A traditional approach to the study of neural function is to relate activity in a circuit to a distinct behavior. While methods for measuring and manipulating neural activity have become increasingly sophisticated, the ability to monitor and manipulate behavior has not kept pace. Here we describe an automated optical method for tracking animal behavior in both head-fixed and freely moving animals, in real-time and offline. It takes advantage of an off-the-shelf camera system, the Pixy camera, designed as a fast vision sensor for robotics that uses a color-based filtering algorithm at 50 Hz to track objects. Using customized software, we demonstrate the versatility of our approach by first tracking the rostro-caudal motion of individual adjacent row (D1, D2) or arc whiskers (beta, gamma), or a single whisker and points on the whisker pad, in head-fixed mice performing a tactile task. Next we acquired high-speed video and Pixy data simultaneously, and applied the pixy based real-time tracking to high-speed video data. With this approach we expand the temporal resolution of the Pixy camera and track motion (post-hoc) at the limit of high-speed video frame rates. Finally, we show that this system is flexible: it can be used to track individual whisker or limb position without any sophisticated object tracking algorithm, it can be used in many lighting conditions including infrared; it can be used to track head rotation and location of multiple animals simultaneously. Our system makes behavioral monitoring possible in virtually any biological setting.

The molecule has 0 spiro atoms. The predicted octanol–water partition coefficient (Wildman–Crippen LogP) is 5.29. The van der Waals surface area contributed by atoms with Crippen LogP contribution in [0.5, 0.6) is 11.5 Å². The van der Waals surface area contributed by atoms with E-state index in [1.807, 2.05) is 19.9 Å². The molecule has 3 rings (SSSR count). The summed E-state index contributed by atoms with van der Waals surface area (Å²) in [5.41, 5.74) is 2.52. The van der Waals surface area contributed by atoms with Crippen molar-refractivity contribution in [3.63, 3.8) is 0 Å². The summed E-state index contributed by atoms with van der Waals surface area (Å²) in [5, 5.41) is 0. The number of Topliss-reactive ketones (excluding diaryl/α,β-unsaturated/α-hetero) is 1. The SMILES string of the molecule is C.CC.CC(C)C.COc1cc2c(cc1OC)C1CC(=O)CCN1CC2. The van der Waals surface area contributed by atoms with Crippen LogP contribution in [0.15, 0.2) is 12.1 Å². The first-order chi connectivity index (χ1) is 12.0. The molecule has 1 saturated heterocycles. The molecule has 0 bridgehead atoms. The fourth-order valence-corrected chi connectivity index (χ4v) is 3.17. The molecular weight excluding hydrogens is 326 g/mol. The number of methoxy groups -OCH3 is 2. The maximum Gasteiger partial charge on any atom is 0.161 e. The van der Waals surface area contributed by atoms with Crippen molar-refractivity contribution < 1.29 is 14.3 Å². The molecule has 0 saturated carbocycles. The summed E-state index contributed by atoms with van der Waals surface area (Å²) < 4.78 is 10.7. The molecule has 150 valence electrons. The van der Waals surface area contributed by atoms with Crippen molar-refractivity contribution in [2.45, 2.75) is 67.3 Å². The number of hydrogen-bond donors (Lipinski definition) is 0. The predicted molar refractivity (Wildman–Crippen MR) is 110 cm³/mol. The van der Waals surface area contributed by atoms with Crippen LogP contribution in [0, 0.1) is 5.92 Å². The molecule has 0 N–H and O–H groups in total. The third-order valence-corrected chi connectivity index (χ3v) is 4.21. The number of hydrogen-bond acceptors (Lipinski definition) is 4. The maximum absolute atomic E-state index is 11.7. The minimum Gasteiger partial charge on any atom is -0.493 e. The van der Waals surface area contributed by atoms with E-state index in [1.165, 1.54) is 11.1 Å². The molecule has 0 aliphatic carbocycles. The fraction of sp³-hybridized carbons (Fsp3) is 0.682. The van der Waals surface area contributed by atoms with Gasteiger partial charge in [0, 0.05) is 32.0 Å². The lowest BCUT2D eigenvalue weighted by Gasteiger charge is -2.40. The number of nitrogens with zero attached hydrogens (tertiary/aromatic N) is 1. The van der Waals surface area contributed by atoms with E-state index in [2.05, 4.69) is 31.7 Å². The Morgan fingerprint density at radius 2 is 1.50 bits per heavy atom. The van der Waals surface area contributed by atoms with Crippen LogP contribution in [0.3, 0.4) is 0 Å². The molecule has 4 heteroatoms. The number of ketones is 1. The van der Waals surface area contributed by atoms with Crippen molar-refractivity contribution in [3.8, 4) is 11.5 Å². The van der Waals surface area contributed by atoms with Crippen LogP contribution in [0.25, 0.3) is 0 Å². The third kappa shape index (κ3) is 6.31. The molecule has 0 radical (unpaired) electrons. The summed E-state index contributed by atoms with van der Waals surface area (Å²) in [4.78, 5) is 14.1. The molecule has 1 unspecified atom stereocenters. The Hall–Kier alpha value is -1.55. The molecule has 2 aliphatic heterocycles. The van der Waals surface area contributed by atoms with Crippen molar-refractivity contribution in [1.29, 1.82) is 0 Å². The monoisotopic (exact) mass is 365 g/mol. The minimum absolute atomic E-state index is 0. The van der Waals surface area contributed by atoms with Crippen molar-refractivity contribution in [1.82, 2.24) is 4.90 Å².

Significance Statement: We developed a method for tracking the motion of whiskers, limbs and whole animals in real-time. We show how to use a plug and play Pixy camera to monitor the motion of multiple colored objects in real-time and post-hoc. Our method has major advantages over currently available methods: we can track the motion of multiple adjacent whiskers in real-time at 50 Hz, and apply the same methods post-hoc at a high-temporal resolution. Our method is flexible; it can track objects with similar shape like two adjacent whiskers, forepaws or even two freely moving animals. With this method it becomes possible to use the phase of movement of particular whiskers or a limb to perform closed-loop experiments.
- Behavioral Analysis
- Closed-Loop Behavior
- Head-Fixed Behavior
- Real-Time Behavior
- Sensorimotor Integration
- Whisker Kinematics:
Conflict of Interest: No conflict in interest.
Funding Resources: Marie Curie Fellowship, Einstein Stiftung Berlin, European Research Council, DFG, Neurocure Center for Excellence, and Human Brain Project.